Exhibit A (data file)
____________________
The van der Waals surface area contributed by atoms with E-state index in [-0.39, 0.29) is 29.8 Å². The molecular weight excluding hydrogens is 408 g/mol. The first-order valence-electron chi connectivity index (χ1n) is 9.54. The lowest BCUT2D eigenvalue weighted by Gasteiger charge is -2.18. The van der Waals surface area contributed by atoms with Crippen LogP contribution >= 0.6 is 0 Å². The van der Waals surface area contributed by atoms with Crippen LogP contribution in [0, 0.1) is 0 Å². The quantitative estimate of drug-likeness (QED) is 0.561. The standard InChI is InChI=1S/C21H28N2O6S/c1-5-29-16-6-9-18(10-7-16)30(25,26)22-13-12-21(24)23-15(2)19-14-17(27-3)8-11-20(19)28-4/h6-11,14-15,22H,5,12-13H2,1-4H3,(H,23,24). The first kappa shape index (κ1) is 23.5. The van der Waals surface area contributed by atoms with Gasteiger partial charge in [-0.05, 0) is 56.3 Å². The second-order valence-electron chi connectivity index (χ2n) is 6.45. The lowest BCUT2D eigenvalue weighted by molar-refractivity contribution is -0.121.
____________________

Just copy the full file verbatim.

The van der Waals surface area contributed by atoms with E-state index in [-0.39, 0.29) is 29.8 Å². The molecular weight excluding hydrogens is 408 g/mol. The first-order valence-electron chi connectivity index (χ1n) is 9.54. The lowest BCUT2D eigenvalue weighted by Gasteiger charge is -2.18. The van der Waals surface area contributed by atoms with Crippen LogP contribution >= 0.6 is 0 Å². The van der Waals surface area contributed by atoms with Crippen LogP contribution in [0, 0.1) is 0 Å². The quantitative estimate of drug-likeness (QED) is 0.561. The standard InChI is InChI=1S/C21H28N2O6S/c1-5-29-16-6-9-18(10-7-16)30(25,26)22-13-12-21(24)23-15(2)19-14-17(27-3)8-11-20(19)28-4/h6-11,14-15,22H,5,12-13H2,1-4H3,(H,23,24). The first kappa shape index (κ1) is 23.5. The van der Waals surface area contributed by atoms with Gasteiger partial charge in [-0.05, 0) is 56.3 Å². The second-order valence-electron chi connectivity index (χ2n) is 6.45. The lowest BCUT2D eigenvalue weighted by molar-refractivity contribution is -0.121.